- Age Range: 7 and up
- Grade Level: 2 - 8
- Paperback: 208 pages
- Publisher: Math Solutions; unknown edition (September 1, 1995)
- Language: English
- ISBN-10: 0941355136
- ISBN-13: 978-0941355131
- Product Dimensions: 11 x 8.5 x 0.6 inches
- Shipping Weight: 1.4 pounds (View shipping rates and policies)
- Average Customer Review: 4.5 out of 5 stars See all reviews (11 customer reviews)
- Amazon Best Sellers Rank: #336,371 in Books (See Top 100 in Books)
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Writing in Math Class: Resource For Grades 2-8 unknown Edition
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Top Customer Reviews
Part 1 of the book addresses the goals of mathematics instruction and explains the benefits of writing for both students and teachers. Writing supports student learning by promoting active involvement, developing reasoning skills, encouraging reflection, and ultimately fostering a deeper understanding of mathematical concepts. Assessing students' writing allows teachers to evaluate the effectiveness of instructional programs and reveals individual students' progress and gaps in understanding. Burns reminds us that our "...teaching explanations are only valuable when students can reconstruct the thinking for themselves."
Part 2 describes specific types of math writing assignments from journals to creative writing, and suggests assignment uses, guidelines, and timing. I appreciate the author's commitment to academic rigor. After asking students to solve problems, she consistently challenges weak arguments, asks for more details, and pushes for evidence-based explanations.Read more ›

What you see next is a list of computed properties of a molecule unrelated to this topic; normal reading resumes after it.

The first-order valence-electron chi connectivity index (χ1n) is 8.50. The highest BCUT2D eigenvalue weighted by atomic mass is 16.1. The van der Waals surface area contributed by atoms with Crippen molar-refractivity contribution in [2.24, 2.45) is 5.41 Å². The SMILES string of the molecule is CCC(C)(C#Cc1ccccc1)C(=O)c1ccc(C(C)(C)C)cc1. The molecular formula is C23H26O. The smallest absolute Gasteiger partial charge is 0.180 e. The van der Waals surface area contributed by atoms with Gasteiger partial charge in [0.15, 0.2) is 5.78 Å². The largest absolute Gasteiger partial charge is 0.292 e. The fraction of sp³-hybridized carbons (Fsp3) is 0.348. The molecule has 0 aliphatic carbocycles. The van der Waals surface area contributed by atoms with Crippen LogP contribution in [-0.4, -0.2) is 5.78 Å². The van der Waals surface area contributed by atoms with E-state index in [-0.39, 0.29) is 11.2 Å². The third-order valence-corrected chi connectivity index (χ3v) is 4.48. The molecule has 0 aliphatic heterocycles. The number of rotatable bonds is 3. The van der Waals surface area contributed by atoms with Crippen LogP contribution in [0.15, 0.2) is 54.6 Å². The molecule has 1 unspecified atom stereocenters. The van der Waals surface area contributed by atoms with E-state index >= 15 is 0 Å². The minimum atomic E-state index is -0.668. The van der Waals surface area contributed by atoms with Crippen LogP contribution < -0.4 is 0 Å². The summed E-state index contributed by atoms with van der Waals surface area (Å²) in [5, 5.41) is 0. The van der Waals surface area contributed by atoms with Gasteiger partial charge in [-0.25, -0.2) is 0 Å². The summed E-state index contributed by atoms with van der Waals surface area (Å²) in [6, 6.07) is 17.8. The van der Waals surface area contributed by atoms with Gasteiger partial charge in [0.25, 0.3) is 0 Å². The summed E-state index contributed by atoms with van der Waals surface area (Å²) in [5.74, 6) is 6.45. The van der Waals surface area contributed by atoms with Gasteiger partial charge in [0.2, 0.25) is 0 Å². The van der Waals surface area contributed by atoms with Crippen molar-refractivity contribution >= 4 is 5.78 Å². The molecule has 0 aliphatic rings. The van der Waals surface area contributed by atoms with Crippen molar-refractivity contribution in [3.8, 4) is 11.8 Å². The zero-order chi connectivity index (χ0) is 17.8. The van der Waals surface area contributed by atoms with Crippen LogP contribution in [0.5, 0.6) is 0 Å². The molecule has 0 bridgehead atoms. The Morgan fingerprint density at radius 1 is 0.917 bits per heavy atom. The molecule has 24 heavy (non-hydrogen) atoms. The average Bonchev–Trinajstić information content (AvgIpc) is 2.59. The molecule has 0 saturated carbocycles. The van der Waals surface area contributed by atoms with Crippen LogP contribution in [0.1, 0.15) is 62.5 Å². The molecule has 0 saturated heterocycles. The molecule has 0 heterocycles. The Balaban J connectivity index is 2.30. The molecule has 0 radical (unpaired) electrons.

Writing in Math Class is an easy and quick read that will provide it's reader with many ideas and strategies to incorporate writing into a math classroom. The book is divided into three parts. The first part gives a brief introduction as to why the reform of math curriculum has become important, how using writing can support student learning, and how writing provides an easy and convenient form of assessment. Part 2 of the book gives examples of the types of writing assignments that can be brought into a classroom. These range from journals to students writing explanations and procedures to creative writing. The final part of the book gives tips and strategies for teachers who have not implemented writing into their classes.
One of the most helpful parts of this book is the amount of student artifacts; not only are the actual copies of student work photocopied onto the pages but also written out in the text. This enables easier reading in case a student does not have the best handwriting, and also can provide a teacher with possible student responses for their soon-to-be lessons with writing. There are a lot of ideas given throughout the book of activities that the author herself used and other teachers. These just add further tools to a teacher's toolbox.
I cannot wait to use some of these strategies in my own classroom. One of my favorite techniques was a prompt given to students after a unit: "What I know about percentages." After reading these papers the author was able to see student comprehension and misconceptions; she was then able to address the misconceptions in class before moving onto the next unit. I also love the idea of creative writing in math.Read more ›
Most Recent Customer Reviews
Very helpful and figuring out how to incorporate journal writing in my math class.Published 10 months ago by Patrick Peters
Marilyn Burns is so thoughtful. This book has great explanations for why to write in math class along with suggested activitiesPublished 16 months ago by hhaines